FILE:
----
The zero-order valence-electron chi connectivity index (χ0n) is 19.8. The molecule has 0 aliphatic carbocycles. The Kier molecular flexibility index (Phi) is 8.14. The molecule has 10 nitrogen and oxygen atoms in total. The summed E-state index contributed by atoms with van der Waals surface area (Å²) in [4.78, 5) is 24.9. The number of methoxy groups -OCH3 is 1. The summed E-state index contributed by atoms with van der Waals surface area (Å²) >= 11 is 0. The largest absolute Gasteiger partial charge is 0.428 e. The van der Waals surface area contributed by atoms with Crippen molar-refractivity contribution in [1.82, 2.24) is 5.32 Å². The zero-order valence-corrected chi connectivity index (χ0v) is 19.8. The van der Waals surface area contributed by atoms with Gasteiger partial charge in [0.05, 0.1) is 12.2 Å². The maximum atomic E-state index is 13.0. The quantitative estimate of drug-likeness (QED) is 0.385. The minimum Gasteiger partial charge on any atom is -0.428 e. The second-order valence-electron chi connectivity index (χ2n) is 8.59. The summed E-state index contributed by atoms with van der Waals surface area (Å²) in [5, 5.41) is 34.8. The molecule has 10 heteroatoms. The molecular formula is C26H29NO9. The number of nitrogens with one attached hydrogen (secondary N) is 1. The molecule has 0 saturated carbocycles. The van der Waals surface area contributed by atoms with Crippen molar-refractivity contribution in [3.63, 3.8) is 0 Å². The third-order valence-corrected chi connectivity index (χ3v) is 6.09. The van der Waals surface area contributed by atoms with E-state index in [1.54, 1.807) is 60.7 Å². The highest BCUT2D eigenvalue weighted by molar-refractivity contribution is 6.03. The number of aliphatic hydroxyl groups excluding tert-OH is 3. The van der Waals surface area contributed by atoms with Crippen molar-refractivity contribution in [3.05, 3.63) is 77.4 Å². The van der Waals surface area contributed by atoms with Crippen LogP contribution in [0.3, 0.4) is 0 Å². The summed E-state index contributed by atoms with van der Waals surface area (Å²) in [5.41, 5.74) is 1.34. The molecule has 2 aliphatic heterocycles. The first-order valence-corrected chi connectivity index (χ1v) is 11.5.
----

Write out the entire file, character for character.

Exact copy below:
The zero-order valence-electron chi connectivity index (χ0n) is 19.8. The molecule has 0 aliphatic carbocycles. The Kier molecular flexibility index (Phi) is 8.14. The molecule has 10 nitrogen and oxygen atoms in total. The summed E-state index contributed by atoms with van der Waals surface area (Å²) in [4.78, 5) is 24.9. The number of methoxy groups -OCH3 is 1. The summed E-state index contributed by atoms with van der Waals surface area (Å²) >= 11 is 0. The largest absolute Gasteiger partial charge is 0.428 e. The van der Waals surface area contributed by atoms with Crippen molar-refractivity contribution in [1.82, 2.24) is 5.32 Å². The zero-order valence-corrected chi connectivity index (χ0v) is 19.8. The van der Waals surface area contributed by atoms with Gasteiger partial charge in [0.05, 0.1) is 12.2 Å². The maximum atomic E-state index is 13.0. The quantitative estimate of drug-likeness (QED) is 0.385. The minimum Gasteiger partial charge on any atom is -0.428 e. The second-order valence-electron chi connectivity index (χ2n) is 8.59. The summed E-state index contributed by atoms with van der Waals surface area (Å²) in [5, 5.41) is 34.8. The molecule has 10 heteroatoms. The molecular formula is C26H29NO9. The number of nitrogens with one attached hydrogen (secondary N) is 1. The molecule has 0 saturated carbocycles. The van der Waals surface area contributed by atoms with Crippen molar-refractivity contribution in [3.63, 3.8) is 0 Å². The third-order valence-corrected chi connectivity index (χ3v) is 6.09. The van der Waals surface area contributed by atoms with E-state index in [1.54, 1.807) is 60.7 Å². The highest BCUT2D eigenvalue weighted by molar-refractivity contribution is 6.03. The number of aliphatic hydroxyl groups excluding tert-OH is 3. The van der Waals surface area contributed by atoms with Crippen molar-refractivity contribution in [3.05, 3.63) is 77.4 Å². The van der Waals surface area contributed by atoms with Crippen LogP contribution in [0.3, 0.4) is 0 Å². The summed E-state index contributed by atoms with van der Waals surface area (Å²) in [5.41, 5.74) is 1.34. The molecule has 2 aliphatic heterocycles. The first-order valence-corrected chi connectivity index (χ1v) is 11.5.